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Find out which PADI specialty is right for you. We analyze the seven most demanded.
When you get your PADI Advanced Open Water Diver certification you also get in touch with the PADI specialties. The manual of this certification is a compendium of concepts that you can see in many of them. Perhaps, the two most important are Deep Diver and Under Water Navigation. This is because your first deep dive and first navigation dive are mandatory to get certified as an Advanced Diver. So, if you decide to do these as PADI specialties before, during the PADI advanced course you won’t have to do them again, because you’ll have done them already.
If You Want To Go Down To 40 Meters/130 Feet, This Is Your PADI Specialty
To scuba dive with confidence at depths down to 40 meters/130 feet, you should take the Deep Diver course. Taking this PADI Specialty you’ll learn about:
- Specialized deep diving equipment.
- Deep dive planning, buddy procedures, safety considerations and buoyancy control.
- Managing your gas supply and dealing with gas narcosis.
If you want to know more about going deeper, check out this post 5 Aspects Of Deep-Water Diving That Will Surprise You.
A PADI Specialty to Find Your Way Home
In addition to getting your Advanced Open Water certification, there is another good reason to learn about Under Water Navigation. This PADI Specialty is the most important one to find the way back home. In other words, you will get key skills such as improving your underwater observation, and you will know how to use your compass more accurately. Meanwhile, you can read our 7 Underwater Navigation Tips To Dive As An Expert
There Is A PADI Specialty For Historical Backgrounds Lovers
We are talking about the Wreck Diver. Some of the skills you will acquire taking this PADI Specialty are safely exploring and mapping wrecks. In addition, when you finish your course you will know how to guide the exploration with lines and reels and the best fin kicking techniques.
Know more about this PADI Specialty course reading the post: Wreck Diver: This Is How You Become One
The Most Fun Seeking Divers Love This PADI Specialty
People say drift diving is the closest thing to flying in the ocean. Going forward by letting yourself be carried away by the current is amazing, but there are a few skills you need to enjoy it to the fullest and practice it safely. If this is your case, drift diving is your PADI specialty.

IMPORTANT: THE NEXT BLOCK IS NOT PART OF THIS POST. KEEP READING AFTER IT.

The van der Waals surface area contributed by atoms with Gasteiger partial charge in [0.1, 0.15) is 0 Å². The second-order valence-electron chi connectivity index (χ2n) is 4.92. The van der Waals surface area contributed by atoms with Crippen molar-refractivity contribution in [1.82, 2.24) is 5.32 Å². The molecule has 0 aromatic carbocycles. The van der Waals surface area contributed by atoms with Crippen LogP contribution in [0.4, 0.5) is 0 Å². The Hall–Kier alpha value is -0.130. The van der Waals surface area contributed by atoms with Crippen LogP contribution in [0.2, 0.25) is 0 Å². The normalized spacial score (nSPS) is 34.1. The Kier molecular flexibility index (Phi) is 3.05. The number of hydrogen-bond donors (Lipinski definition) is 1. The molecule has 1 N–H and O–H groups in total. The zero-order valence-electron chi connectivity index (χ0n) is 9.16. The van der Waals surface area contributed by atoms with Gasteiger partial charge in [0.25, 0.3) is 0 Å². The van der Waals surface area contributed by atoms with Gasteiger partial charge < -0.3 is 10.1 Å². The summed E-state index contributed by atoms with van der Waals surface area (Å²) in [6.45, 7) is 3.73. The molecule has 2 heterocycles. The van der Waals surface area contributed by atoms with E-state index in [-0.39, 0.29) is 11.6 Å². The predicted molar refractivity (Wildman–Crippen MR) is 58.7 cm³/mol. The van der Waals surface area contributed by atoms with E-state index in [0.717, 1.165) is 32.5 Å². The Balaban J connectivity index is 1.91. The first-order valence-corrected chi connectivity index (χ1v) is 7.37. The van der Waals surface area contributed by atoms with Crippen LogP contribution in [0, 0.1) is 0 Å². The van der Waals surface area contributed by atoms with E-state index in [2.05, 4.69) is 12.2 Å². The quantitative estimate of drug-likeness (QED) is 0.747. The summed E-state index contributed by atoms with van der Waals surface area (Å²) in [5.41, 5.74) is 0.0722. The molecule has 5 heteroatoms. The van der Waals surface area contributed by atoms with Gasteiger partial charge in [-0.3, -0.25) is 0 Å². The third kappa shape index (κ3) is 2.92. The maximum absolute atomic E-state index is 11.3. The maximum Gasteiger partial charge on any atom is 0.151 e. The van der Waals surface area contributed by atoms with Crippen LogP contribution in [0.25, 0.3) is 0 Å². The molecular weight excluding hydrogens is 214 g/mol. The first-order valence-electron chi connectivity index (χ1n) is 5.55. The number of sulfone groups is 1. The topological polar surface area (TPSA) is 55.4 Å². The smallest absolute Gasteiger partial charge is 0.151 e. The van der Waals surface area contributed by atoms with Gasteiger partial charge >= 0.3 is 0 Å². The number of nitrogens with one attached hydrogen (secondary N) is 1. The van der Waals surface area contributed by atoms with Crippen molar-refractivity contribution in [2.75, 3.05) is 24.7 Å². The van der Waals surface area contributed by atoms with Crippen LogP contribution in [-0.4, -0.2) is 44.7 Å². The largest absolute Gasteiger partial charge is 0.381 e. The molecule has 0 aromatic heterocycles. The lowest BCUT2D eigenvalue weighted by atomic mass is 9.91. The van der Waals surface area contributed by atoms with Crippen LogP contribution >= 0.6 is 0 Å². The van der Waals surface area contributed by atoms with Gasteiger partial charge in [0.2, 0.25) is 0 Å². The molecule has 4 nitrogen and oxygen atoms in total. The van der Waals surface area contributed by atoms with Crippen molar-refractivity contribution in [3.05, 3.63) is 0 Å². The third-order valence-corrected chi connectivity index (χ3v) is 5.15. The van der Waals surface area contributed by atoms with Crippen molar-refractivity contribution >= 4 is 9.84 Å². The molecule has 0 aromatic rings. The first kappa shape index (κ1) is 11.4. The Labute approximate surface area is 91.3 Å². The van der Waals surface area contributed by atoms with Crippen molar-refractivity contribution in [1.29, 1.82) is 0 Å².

Doing this PADI Specialty you will: 1) Be introduced to drift diving equipment – floats, lines and reels. 2) Get an overview of aquatic currents – causes and effects. 3) Practice buoyancy control, navigation, communication and methods for staying close to your buddy as you drift along. In anticipation of doing it, we recommend you read the article: Drift Diving: 5 Tips To Make The Most Of It.
Mystery Lovers Enjoy This PADI Specialty The Most
Watching those animals that sleep during the day or that behave differently during the night are some of the appeals of night diving. However, there are some skills to acquire to be a safe night diver. Therefore, you should learn how to communicate using diving lights, how to navigate in the dark, and how to behave properly in front of nocturnal animals.
A PADI Specialty To Dive More Comfortable
As we already said in the article 3 Secrets of Buoyancy Control to Dive as An Expert Diver. Good buoyancy control is fundamental to enjoy diving in a safe and comfortable way. However, reaching an optimum ability level is more complicated, especially for less advanced divers.
Peak Performance Buoyancy is your PADI specialty if you want to:
- Determine the exact amount of weights you need, so you’re not too light or too heavy.
- Trim your weight system and scuba gear so you’re perfectly balanced in the water.
- Streamline to save energy, use air more efficiently.
- Hover effortlessly in any position.
A PADI Specialty For Those Who Look for Versatility While Diving
Recently in the article Double Tank Diving, Why Is Wearing Two Tanks Worth It?, we explained the origin of the sidemount in diving. It was born thanks to cave diving, where the spaces are very narrow, so tech divers invent a configuration to carry their scuba tanks alongside themselves. To do this correctly, divers who choose the PADI Sidemount Specialty learn to: 1) Properly assemble and configure sidemount scuba diving equipment. 2) Trim their weight system and sidemount gear to be balanced in the water. 3) Manage gas by switching second stages wearing two cylinders. 4)Respond correctly to potential problems when sidemount diving.
FIND OUT WICH PADI SPECIALTY IS RIGHT FOR YOU WITH OUR QUIZ